Hibiscus Brittle

I am generally not a big candy person, but lately I have been experimenting with a lot of nut-free brittles – it’s an easy treat that keeps well, is vegan, and is naturally gluten-free.  The inclusion of dried hibiscus flowers to this latest batch of brittle was particularly inspiring, not only does it visually impart a delicate romanticism with it subtle pinkish-purple coloring and strewn petals, but the hibiscus’ tropical tang carries through nicely creating an addictive treat that’s tangy, sweet, slightly floral, and can briefly sweep you away to that tropical dream paradise you’ve been fantasizing about all Winter long.

If your unfamiliar with or hesitant about eating hibiscus flowers one of the easiest ways to familiarize yourself with their flavor is through their use in tea.  The primary flavors in both Celestial Seasonings’ Red Zinger and Tazo Tea’s Passion are hibiscus flowers.  These are also excellent teas for ice tea.  If you have spent much time in Central America you might have run across hibiscus in the form of Rosa de Jamaica, a popular drink.  These days, with the virtual global economy being what it is, it is easy to purchase dried hibiscus flowers online, and they can be found for relatively cheap especially when compared to other dried flowers and spices.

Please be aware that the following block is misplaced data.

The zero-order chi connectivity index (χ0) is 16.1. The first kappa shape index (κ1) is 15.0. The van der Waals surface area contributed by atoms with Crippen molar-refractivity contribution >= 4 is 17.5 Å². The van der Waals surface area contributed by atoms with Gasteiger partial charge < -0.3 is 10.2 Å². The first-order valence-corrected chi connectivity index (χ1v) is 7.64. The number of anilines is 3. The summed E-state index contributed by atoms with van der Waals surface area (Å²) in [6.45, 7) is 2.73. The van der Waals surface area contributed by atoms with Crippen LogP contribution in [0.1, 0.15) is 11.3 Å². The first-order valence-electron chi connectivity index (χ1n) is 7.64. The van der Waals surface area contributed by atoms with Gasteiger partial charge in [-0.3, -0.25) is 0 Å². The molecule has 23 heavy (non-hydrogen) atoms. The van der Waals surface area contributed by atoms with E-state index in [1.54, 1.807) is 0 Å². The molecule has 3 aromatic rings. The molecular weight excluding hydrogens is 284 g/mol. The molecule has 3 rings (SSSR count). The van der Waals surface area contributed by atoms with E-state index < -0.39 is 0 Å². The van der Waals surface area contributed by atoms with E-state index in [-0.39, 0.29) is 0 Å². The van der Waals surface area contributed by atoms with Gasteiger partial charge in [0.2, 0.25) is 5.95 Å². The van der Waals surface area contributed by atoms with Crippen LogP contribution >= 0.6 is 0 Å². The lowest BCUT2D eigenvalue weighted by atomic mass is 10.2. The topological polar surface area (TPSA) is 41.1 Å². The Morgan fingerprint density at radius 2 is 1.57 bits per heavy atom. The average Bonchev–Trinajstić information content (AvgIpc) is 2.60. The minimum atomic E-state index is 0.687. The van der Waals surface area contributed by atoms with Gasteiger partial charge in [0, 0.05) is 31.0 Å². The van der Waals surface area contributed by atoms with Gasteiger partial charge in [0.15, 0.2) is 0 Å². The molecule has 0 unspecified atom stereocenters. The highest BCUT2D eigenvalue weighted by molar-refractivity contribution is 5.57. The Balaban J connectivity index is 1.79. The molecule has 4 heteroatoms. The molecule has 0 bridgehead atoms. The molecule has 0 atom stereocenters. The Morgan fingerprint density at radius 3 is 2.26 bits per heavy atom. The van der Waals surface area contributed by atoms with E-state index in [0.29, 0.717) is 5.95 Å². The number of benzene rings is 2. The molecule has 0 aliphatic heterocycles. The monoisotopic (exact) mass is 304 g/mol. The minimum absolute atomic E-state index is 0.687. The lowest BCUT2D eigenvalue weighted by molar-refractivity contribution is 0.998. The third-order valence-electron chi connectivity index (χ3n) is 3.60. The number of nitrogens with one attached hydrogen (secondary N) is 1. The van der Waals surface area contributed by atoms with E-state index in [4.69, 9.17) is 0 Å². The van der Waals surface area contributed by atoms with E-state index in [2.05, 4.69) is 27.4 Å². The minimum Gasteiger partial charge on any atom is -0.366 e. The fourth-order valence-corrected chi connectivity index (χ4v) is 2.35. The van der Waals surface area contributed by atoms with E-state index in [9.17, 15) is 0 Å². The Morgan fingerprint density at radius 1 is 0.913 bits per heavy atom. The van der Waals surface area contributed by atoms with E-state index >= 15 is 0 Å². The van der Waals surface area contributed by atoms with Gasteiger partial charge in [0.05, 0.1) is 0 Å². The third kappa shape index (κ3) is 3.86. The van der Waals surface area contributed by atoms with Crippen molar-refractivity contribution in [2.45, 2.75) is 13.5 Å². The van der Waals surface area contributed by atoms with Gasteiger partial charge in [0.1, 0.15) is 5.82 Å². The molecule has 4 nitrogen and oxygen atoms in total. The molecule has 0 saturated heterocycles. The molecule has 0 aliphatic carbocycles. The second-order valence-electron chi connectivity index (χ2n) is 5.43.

I used glucose syrup to maintain that clear translucent quality in my brittle, but if you don’t have any on hand and don’t want to bother with special ordering it, you can use 1/2 a cup of corn syrup instead.  It won’t effect the taste of your brittle, but your syrup will take on that yellowish caramelized glow instead of that pinkish-purple tinge.



  • 1 1/2 cup (302 g/10.7 oz) Sugar
  • 1/4 cup (88 g/3 oz) Glucose Syrup
  • 1/4 cup dried Hibiscus Flowers


  1. Heat up the glucose syrup.
  2. Gradually, stir the sugar into the glucose, melting it as you go.  The glucose syrup should prevent re-crystilization.
  3. Cook the sugar until it reaches 300 F (149 C) or the hard crack phase.
  4. Remove from the heat, and quickly stir in the dried hibiscus flowers.
  5. Pour the syrup out onto a heat resistant, non-stick mat (splat).
  6. Let it cool.
  7. Crack.



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